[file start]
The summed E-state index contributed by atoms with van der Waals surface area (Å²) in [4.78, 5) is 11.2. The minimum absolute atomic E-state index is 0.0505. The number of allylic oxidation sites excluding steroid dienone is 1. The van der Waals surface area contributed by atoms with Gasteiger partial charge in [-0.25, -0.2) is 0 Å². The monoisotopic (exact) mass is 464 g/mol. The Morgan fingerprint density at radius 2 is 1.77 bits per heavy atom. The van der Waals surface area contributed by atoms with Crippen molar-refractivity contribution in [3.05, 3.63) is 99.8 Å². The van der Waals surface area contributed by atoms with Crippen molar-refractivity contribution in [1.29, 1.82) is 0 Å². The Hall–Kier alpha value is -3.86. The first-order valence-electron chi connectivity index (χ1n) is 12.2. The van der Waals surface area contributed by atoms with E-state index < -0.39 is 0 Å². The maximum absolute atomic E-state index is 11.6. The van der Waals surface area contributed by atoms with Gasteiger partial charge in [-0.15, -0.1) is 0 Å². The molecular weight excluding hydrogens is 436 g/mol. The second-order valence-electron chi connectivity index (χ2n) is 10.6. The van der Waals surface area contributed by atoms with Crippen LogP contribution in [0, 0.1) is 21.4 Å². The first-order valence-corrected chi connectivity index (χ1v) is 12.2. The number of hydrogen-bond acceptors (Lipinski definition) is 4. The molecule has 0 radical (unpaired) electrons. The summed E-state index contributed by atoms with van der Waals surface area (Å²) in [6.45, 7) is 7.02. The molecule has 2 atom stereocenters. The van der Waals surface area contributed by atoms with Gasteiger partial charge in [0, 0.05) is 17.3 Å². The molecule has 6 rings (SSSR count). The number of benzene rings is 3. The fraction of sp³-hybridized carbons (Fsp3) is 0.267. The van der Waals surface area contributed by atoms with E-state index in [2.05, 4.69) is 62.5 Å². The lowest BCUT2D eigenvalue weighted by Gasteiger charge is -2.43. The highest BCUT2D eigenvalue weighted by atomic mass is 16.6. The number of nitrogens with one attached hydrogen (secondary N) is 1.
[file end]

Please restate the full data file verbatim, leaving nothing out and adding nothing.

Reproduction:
The summed E-state index contributed by atoms with van der Waals surface area (Å²) in [4.78, 5) is 11.2. The minimum absolute atomic E-state index is 0.0505. The number of allylic oxidation sites excluding steroid dienone is 1. The van der Waals surface area contributed by atoms with Gasteiger partial charge in [-0.25, -0.2) is 0 Å². The monoisotopic (exact) mass is 464 g/mol. The Morgan fingerprint density at radius 2 is 1.77 bits per heavy atom. The van der Waals surface area contributed by atoms with Crippen molar-refractivity contribution in [3.05, 3.63) is 99.8 Å². The van der Waals surface area contributed by atoms with Crippen molar-refractivity contribution in [1.29, 1.82) is 0 Å². The Hall–Kier alpha value is -3.86. The first-order valence-electron chi connectivity index (χ1n) is 12.2. The van der Waals surface area contributed by atoms with E-state index < -0.39 is 0 Å². The maximum absolute atomic E-state index is 11.6. The van der Waals surface area contributed by atoms with Gasteiger partial charge in [-0.15, -0.1) is 0 Å². The molecular weight excluding hydrogens is 436 g/mol. The second-order valence-electron chi connectivity index (χ2n) is 10.6. The van der Waals surface area contributed by atoms with Crippen LogP contribution in [0, 0.1) is 21.4 Å². The first-order valence-corrected chi connectivity index (χ1v) is 12.2. The number of hydrogen-bond acceptors (Lipinski definition) is 4. The molecule has 0 radical (unpaired) electrons. The summed E-state index contributed by atoms with van der Waals surface area (Å²) in [6.45, 7) is 7.02. The molecule has 2 atom stereocenters. The van der Waals surface area contributed by atoms with Gasteiger partial charge in [0, 0.05) is 17.3 Å². The molecule has 6 rings (SSSR count). The number of benzene rings is 3. The fraction of sp³-hybridized carbons (Fsp3) is 0.267. The van der Waals surface area contributed by atoms with E-state index in [2.05, 4.69) is 62.5 Å². The lowest BCUT2D eigenvalue weighted by Gasteiger charge is -2.43. The highest BCUT2D eigenvalue weighted by atomic mass is 16.6. The number of nitrogens with one attached hydrogen (secondary N) is 1.